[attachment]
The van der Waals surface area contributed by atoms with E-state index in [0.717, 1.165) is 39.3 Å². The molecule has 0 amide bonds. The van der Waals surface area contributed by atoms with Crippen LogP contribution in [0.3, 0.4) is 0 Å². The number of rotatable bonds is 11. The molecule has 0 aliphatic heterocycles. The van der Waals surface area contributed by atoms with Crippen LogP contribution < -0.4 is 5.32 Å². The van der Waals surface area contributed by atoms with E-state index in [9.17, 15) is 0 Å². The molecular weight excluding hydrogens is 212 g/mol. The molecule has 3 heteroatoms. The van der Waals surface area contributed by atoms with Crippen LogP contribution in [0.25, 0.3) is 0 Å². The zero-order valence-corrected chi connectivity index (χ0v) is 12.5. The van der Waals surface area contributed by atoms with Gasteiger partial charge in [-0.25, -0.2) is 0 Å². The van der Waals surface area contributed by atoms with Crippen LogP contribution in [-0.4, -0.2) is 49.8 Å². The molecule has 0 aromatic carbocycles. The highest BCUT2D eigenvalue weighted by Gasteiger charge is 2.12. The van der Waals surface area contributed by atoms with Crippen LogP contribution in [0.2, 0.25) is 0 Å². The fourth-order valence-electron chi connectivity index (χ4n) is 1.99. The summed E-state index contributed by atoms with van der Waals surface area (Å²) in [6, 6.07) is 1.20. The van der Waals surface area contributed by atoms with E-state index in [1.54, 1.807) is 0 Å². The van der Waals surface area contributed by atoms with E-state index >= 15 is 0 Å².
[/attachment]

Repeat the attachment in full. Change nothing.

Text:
The van der Waals surface area contributed by atoms with E-state index in [0.717, 1.165) is 39.3 Å². The molecule has 0 amide bonds. The van der Waals surface area contributed by atoms with Crippen LogP contribution in [0.3, 0.4) is 0 Å². The number of rotatable bonds is 11. The molecule has 0 aliphatic heterocycles. The van der Waals surface area contributed by atoms with Crippen LogP contribution < -0.4 is 5.32 Å². The van der Waals surface area contributed by atoms with E-state index in [9.17, 15) is 0 Å². The molecular weight excluding hydrogens is 212 g/mol. The molecule has 3 heteroatoms. The van der Waals surface area contributed by atoms with Crippen LogP contribution in [0.25, 0.3) is 0 Å². The zero-order valence-corrected chi connectivity index (χ0v) is 12.5. The van der Waals surface area contributed by atoms with Gasteiger partial charge in [-0.25, -0.2) is 0 Å². The van der Waals surface area contributed by atoms with Crippen LogP contribution in [-0.4, -0.2) is 49.8 Å². The molecule has 0 aromatic carbocycles. The highest BCUT2D eigenvalue weighted by Gasteiger charge is 2.12. The van der Waals surface area contributed by atoms with Crippen LogP contribution in [0.2, 0.25) is 0 Å². The fourth-order valence-electron chi connectivity index (χ4n) is 1.99. The summed E-state index contributed by atoms with van der Waals surface area (Å²) in [6, 6.07) is 1.20. The van der Waals surface area contributed by atoms with E-state index in [1.54, 1.807) is 0 Å². The van der Waals surface area contributed by atoms with E-state index >= 15 is 0 Å².